Hate Crimes: Bernie Sanders’s Political Theater

Bernie_SandersColumn by Ryan Calhoun

Presidential contender and “progressive” hero Bernie Sanders has been rightfully criticized for his support of the Violent Crime Control and Law Enforcement Act. The act, also known as the “Biden Crime Bill,” dramatically increased police presence and funding, banned “assault weapons,” and created strict new sentencing guidelines.

Somehow Sanders has managed to escape criticism for a similarly bad piece of legislation he supported — the Local Law Enforcement Against Hate Crimes Act — another virtual gift bag for police departments. Hate crime legislation is often accepted as a net gain for minority communities. But in today’s over-criminalized, over-incarcerated, police state, the last thing we need is a new excuse to lock people up, no matter how feel-good hate crime legislation might seem.

While Sanders claims to oppose mandatory minimum sentences, his support for these two draconian bills shows he’s just fine with the status quo so long as he can apply some lipstick to it.  The increased sentencing regimes created by these acts further solidifies a permanent prisoner class. This does not look like opposition to an out of control criminal justice system; it appears more like an endorsement of the criminal justice system when it suits Bernie’s surface-level political agenda.

However well-intentioned his support for this increased sentencing power may be, it fuels mass incarceration, plain and simple. Longer sentences for those convicted of hate crimes gains communities of color nothing except a legislative and judicial spectacle. In many cases, it is members of minority communities who are locked up for longer terms by these sorts of laws.

Moreover, an increase in the population of bigots in the prison system doesn’t help those already stuck there, many of whom don’t belong. Sanders occasionally acknowledges the ongoing injustice perpetrated on those incarcerated for nonviolent drug offenses. But new hate crime laws can only hurt these people, the forgotten victims. Too often, “progressives” forget about the suffering of these people and their right to be protected. Do they really need to be introduced to a new class of cellmates?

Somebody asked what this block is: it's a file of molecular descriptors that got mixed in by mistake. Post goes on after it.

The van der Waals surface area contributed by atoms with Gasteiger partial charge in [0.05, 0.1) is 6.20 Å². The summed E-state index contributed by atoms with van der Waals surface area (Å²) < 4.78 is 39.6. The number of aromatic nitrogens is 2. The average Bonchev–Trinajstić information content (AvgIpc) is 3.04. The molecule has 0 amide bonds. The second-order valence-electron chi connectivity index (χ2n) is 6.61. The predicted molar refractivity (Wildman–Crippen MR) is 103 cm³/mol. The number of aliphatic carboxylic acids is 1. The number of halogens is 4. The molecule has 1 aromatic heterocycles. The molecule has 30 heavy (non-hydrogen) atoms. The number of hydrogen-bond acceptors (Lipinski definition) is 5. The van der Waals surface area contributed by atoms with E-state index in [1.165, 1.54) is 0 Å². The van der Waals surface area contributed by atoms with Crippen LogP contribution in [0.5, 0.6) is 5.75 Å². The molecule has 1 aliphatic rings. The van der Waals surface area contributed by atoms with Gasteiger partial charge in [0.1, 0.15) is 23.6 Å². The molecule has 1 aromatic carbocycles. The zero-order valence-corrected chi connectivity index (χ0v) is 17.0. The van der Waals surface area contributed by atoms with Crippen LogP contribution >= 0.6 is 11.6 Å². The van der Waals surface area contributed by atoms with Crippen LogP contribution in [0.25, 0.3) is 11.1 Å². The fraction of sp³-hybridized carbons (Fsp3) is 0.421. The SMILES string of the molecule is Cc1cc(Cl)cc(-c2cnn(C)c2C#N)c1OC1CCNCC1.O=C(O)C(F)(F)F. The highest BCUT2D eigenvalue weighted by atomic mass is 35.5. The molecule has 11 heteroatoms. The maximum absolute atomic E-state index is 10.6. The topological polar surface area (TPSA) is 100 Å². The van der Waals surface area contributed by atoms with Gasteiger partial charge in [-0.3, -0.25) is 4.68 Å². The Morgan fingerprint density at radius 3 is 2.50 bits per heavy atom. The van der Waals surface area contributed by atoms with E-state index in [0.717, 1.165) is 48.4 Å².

Sanders says he wants to end the use of private prisons. But how does he expect to accomplish this while supporting longer sentences for his “pet” crimes?

It’s also worth noting that mass incarceration isn’t just the result of the profit motive underlying private prisons. It’s an extension of the state’s desire for authority and control — an age old problem. That a privileged class of prison industrialists now benefits financially from the state’s power lust doesn’t change the root issue. Anyone who wants to end the corrupt criminal justice system needs to first address the state’s executive role in it.

Hate crime laws, like all other new criminalization, grants more resources and power to police departments. That they are for a supposedly noble purpose does not stop law enforcement from using them maliciously. Could the slave patrols of the South have been trusted with resources granted to them for the purpose of protecting slaves from unnecessarily cruel masters?

Hate crime legislation diverts precious resources from oppressed communities and transfers them into the hands of the powerful. The funds used to propose, pass, and execute the terms of hate crime legislation are funds stolen from the public, including communities of color, who are often then victimized by the very institutions putting their bounty to use. The parasitic nature of the state and law enforcement weakens the financial and social stability of those it claims to protect. Enough is enough. Return the multi-billions of dollars looted from taxpayers for programs like the Biden Crime Bill and the Hate Crimes Act to their rightful owners. Empower communities to make the changes that no government ever can.

We need to eliminate the middle men playing both sides of the fence. The state and its vast enforcement arm play the dual role of protector and attacker. Restorative and transformative methods of justice must be emphasized by anyone campaigning as an advocate of black lives and the lives of other marginalized communities. For what use is talking about black lives if all we’re doing is enacting white punishment?

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